Second, it seems like Weiss’ overflowing love is mostly reserved for Jews. This is not a humanist position. It is highly grounded in Rav Kook and his Jewish spiritual supremacism. Tellingly, his “principles of Open Orthodoxy” suddenly stops talking about Rav Kook when he says that “Modern Orthodoxy” (which he insists he best embodies) does not believe in Jewish soul-superiority. I find this claim unconvincing, and he reverts back to Kook’s views on this – both in Rav Kook’s name and in his own name – throughout the remainder of the book. I very much liked his line about the importance of loving specific people, because anyone can love everyone, but it takes work to love someone. However, his use of this logic to prove that nationalism is the best path to humanism is not only flawed, it is belied by the third fault of the book.

Namely, just as Weiss seems unaware of the modern constructedness of his denomination, in fact all denominations, he is equally blind to the modern constructedness of Zionism. Zionists, like all modern Jewish denominations, draw selectively on Jewish history and texts to prove their authenticity, often reinterpreting texts out of context and impregnating them with new meaning that they claim is obvious and self-evident. This is totally legitimate and their construction of Jewishness is no more or less valid than many others. Moreover, most nationalists fail to admit this reality, at least for their own camp. (It is easier to emphasize the modernity of competing nations. “Nationalism,” Arthur Koestler wisely noted, “is comic only in others.”)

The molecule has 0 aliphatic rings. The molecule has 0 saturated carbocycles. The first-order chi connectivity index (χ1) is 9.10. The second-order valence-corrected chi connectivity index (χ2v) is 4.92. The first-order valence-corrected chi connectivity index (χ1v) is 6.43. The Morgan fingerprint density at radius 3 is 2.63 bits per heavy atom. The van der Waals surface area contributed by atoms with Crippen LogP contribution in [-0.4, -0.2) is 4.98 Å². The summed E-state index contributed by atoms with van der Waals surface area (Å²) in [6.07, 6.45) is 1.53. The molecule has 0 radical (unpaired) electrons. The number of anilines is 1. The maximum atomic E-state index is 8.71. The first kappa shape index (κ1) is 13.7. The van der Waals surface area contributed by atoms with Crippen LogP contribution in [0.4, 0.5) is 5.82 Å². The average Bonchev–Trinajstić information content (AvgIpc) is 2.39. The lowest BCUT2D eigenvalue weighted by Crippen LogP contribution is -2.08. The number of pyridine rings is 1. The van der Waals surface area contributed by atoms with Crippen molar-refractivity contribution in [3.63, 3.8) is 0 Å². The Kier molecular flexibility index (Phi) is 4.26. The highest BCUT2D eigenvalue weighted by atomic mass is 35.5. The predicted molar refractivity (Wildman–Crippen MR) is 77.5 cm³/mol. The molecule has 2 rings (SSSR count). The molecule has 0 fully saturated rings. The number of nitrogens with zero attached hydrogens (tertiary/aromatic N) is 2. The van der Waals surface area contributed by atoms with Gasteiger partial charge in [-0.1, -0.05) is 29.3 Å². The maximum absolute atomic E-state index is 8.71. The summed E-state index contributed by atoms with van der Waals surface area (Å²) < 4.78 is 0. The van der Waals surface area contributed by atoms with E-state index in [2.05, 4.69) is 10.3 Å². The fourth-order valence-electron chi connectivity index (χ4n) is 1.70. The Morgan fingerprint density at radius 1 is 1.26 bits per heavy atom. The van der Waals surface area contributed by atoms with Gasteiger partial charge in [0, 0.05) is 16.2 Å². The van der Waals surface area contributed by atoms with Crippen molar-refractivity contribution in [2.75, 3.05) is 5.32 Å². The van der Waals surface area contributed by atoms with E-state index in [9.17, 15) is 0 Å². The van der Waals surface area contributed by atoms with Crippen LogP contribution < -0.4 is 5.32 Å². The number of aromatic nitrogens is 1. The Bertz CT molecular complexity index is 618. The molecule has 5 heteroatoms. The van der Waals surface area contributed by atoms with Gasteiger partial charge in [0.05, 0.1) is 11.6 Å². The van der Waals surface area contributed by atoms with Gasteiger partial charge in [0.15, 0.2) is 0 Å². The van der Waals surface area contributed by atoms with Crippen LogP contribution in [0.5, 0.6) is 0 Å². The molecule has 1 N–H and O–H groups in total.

Combined with the self-confidence of owning religious truth, however, this is a particularly unappealing and dangerous view, as it is with Rabbi Weiss. His vision of Israel is decidedly anti-humanist and simply undermines his earlier statements to the contrary. I recall being shocked when I first heard him agreeing with Meir Kahane in a recording from decades ago. He claims to have evolved since then, but one does not easily see it in this book. He condemns the demonization of Rabin, for example, and yet essentially promotes similar language about the slain Prime Minister, comparing him to Kahanists because he wanted to remove settlers from the West Bank and allow Palestinians to return there. He condemns calling Arabs ‘Amalek’ (he curiously never uses the word Palestinian), but in the same breath labels them “figurative Amalek,” as if that is less incendiary or dangerous. Indeed, he demonizes Arabs in other places as well. This is his right, of course, but it undermines his claim of love for all humanity as well as his argument that nationalism leads to humanism. Interestingly, his only critiques of the state have to do with the Rabbanut, and he only seems to imagine American Jews bothered by the lesser status of non-Orthodox (or non-Haredi) Jews. Not once does he consider American Jews being bothered by the treatment of Palestinians, whom he seems to blame entirely for their situation, while simultaneously supporting settlements.